To establish if the surfaces of the two mirrors were hydrated, several LIBS were collected on the area free of any degradation product. LIBS is a micro-destructive technique as each laser shot generates a crater with an approximate diameter of 200 μm and a depth of about 5 μm (the size of the crater may vary according to the characteristics of the material under analysis). The hydration of the obsidian surface can reach a depth of 10–20 μm depending on the age of the obsidian [36]. Thus, successive laser shots in the same area could remove all of the hydrated layer reaching the inner part of the matrix where water is not present. If the intensity of the signal is plotted as a function of the number of shots, the initial shots would have hydrogen from the hydrated obsidian and the atmospheric water while the shots (after removing the hydrated layer) will have only the contribution from the atmospheric water.

Figure 4 illustrates this trend where numerous measurements from the same spot were collected from a non-degraded obsidian surface. The highest hydrogen signals are collected on the initial pulse, decreasing until a steady state is reached after the first 8–10 measurements, indicating that the hydration layer has been completely ablated. The only hydrogen signal remaining water when the inner part of the obsidian is analysed can be attributed to the atmosphere.

Fig. 4
figure 4

a LIBS spectra in the NIR wavelength region (600–1000 nm) collected from the silicate-based matrix of Mirror 1, analysing several times on the same spot. b Graph showing how the intensity of the main hydrogen emission line decreases as a function of the number of laser shots

Obsidian hydration is a very slow but inexorable natural process. The measurement of the hydrated layer thickness has been used since 1960 as a geochemical method for determining the age of obsidian archaeological artefacts [37,38,39]. Friedman et al. [36] determined that the hydration rates of obsidian depend primarily on temperature. In their study, the hydration rate of obsidian samples exposed to different climatic conditions was measured and compared. Their results proved that the thickness of a hydration layer on obsidian samples exposed to temperate climates (that is, the temperature conditions that can be found in Pompeii) grew at a rate of 4.5–6.5 µm every 1000 years. Considering that Pompeian artefacts are at least 2000 years old, the superficial hydration layer thickness of obsidian mirrors is likely to be approximately 10–20 μm. In addition to explaining the origin of the detected hydrogen, it provides further evidence of the use of obsidian for the manufacture of the two mirrors.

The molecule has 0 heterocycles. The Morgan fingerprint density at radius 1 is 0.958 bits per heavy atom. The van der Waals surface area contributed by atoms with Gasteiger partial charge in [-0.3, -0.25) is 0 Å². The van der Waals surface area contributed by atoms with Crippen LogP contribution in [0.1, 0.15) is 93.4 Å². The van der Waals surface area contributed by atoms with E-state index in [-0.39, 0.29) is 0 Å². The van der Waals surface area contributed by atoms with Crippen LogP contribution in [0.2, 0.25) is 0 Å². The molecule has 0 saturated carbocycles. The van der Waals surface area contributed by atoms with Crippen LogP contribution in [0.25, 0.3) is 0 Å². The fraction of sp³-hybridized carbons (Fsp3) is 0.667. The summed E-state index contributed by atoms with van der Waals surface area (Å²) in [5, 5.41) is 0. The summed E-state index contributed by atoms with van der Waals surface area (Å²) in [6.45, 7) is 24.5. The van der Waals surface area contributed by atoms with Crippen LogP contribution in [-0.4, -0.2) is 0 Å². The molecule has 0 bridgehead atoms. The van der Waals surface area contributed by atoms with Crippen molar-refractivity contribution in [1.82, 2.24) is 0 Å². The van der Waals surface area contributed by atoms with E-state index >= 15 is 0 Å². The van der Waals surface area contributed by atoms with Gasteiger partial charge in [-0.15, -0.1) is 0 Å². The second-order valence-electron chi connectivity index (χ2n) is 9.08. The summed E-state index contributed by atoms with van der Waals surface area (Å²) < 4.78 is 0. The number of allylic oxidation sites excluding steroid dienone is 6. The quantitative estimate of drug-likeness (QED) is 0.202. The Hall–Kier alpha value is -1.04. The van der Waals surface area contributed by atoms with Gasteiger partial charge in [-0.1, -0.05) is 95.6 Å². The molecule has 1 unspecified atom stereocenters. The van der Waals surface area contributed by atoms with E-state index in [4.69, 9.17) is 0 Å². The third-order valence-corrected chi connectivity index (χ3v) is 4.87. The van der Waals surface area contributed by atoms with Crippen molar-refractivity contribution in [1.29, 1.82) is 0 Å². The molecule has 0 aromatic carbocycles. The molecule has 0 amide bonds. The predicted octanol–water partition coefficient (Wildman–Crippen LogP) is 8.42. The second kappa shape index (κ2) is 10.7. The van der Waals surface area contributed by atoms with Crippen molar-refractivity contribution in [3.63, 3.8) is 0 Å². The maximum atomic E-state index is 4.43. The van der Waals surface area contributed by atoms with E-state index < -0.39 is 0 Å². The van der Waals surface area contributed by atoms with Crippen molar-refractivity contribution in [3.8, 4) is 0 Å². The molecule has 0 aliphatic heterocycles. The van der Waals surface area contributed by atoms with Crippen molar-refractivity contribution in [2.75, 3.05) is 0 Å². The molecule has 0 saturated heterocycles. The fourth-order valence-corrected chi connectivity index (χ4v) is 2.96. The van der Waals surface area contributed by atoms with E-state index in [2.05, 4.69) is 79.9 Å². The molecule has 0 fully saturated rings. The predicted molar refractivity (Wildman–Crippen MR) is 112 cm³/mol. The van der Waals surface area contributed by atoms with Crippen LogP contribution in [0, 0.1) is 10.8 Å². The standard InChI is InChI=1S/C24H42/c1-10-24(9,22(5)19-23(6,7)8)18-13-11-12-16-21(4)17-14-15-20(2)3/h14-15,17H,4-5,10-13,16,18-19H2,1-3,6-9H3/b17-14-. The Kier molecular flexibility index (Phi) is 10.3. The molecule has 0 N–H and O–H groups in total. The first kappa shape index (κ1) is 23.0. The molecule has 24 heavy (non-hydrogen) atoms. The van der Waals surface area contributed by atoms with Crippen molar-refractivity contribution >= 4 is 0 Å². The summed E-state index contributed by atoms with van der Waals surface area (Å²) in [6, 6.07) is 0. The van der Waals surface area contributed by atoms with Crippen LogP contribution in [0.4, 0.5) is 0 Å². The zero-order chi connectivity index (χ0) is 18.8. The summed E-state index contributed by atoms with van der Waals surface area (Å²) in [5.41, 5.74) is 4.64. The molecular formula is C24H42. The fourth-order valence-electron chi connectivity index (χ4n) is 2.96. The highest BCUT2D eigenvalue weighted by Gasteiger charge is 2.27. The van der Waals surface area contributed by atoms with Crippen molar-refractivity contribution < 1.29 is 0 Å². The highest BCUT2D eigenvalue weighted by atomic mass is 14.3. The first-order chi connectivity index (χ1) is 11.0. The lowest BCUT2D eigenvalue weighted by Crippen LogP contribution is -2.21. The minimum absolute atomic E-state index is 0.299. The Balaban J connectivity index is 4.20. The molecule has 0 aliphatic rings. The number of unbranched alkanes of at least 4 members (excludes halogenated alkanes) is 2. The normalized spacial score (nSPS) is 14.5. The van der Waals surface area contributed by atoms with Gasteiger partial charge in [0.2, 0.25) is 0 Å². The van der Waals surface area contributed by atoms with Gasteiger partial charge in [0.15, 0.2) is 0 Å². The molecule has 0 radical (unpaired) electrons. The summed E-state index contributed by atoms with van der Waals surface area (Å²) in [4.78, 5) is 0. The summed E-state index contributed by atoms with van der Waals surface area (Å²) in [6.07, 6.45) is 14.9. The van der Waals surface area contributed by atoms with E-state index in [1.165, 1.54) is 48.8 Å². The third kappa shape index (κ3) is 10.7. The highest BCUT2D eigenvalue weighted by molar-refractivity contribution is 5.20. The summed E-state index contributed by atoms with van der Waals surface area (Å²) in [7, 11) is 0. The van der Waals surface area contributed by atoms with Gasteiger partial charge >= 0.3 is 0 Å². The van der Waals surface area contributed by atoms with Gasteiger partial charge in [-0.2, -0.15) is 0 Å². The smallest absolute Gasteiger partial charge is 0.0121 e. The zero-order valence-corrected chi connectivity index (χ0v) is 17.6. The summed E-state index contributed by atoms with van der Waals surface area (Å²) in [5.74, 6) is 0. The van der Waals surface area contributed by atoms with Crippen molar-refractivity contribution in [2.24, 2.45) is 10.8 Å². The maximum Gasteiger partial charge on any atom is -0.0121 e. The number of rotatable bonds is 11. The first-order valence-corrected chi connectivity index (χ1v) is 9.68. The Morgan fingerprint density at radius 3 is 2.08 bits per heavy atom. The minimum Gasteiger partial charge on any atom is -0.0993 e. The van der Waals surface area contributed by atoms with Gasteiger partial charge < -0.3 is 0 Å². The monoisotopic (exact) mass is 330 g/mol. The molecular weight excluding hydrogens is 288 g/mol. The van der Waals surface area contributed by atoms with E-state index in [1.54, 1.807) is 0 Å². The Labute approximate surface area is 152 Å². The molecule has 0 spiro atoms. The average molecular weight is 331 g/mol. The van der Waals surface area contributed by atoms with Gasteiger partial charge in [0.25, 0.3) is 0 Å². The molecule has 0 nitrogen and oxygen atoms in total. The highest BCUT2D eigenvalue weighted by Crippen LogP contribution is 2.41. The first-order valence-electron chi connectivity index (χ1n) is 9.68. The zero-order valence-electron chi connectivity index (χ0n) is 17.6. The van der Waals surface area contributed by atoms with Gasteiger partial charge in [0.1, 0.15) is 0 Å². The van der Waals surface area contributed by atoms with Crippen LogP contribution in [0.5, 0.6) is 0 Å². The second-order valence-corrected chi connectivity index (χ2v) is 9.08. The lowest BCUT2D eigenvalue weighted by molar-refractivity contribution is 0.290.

Although volcanic materials from Vesuvius were frequently used in Pompeii (e.g., as aggregate in mortars to improve their mechanical properties [17]), previous studies prove that obsidian can be only formed by the rapid cooling of rhyolitic lava streams, whose typical SiO2 concentration exceeds 70 wt% [40]. In 2008, Cioni et al. [41] presented an interesting study in which the physical and compositional parameters of Vesuvius volcanic materials from recent and ancient times (up to 10,000 years ago) were investigated. The authors reported that Vesuvius lava contains between 47 and 67 wt% SiO2, which is below the limit for obsidian formation whereby the SiO2 concentration typically exceeds 70 wt% [40]. Although volcanic materials from Vesuvius were frequently used in Pompeii it can be assumed that the analysed mirrors were not made of local materials. This finding opens up new interesting questions regarding the obsidian provenance.

Comparative analytical studies can provide important insight regarding the provenance of ancient materials and artifacts [42, 43]. For example, a review summarized the petrographic and geochemical features of several Roman volcanic millstones [44]. This study identified the four main volcanic rock source areas exploited by the Romans to manufacture millstones and contributed to better defining trade networks and cultural links in different periods of the Roman Empire.

A similar approach could be used to locate the geological origin of the raw material used to produce the Pompeian mirrors.

The work of Cann and Renfrew [45] indicates that, in the broad geographic area that includes Europe, West Asia and Africa, only 21 main sources of obsidian can be found. A thorough study of Pompeian mirrors could be used to provide the obsidian provenance.

Bellot-Gurlet et al. [31], successfully used Raman spectroscopy to identify spectral differences among samples collected from the four most important obsidian sources in the western Mediterranean (Lipari, Palmarola, Pantelleria and Sardinia). According to the presented results, reliable provenance studies could be carried out through the deconvolution of the vibrational band between 950 and 1150 cm−1.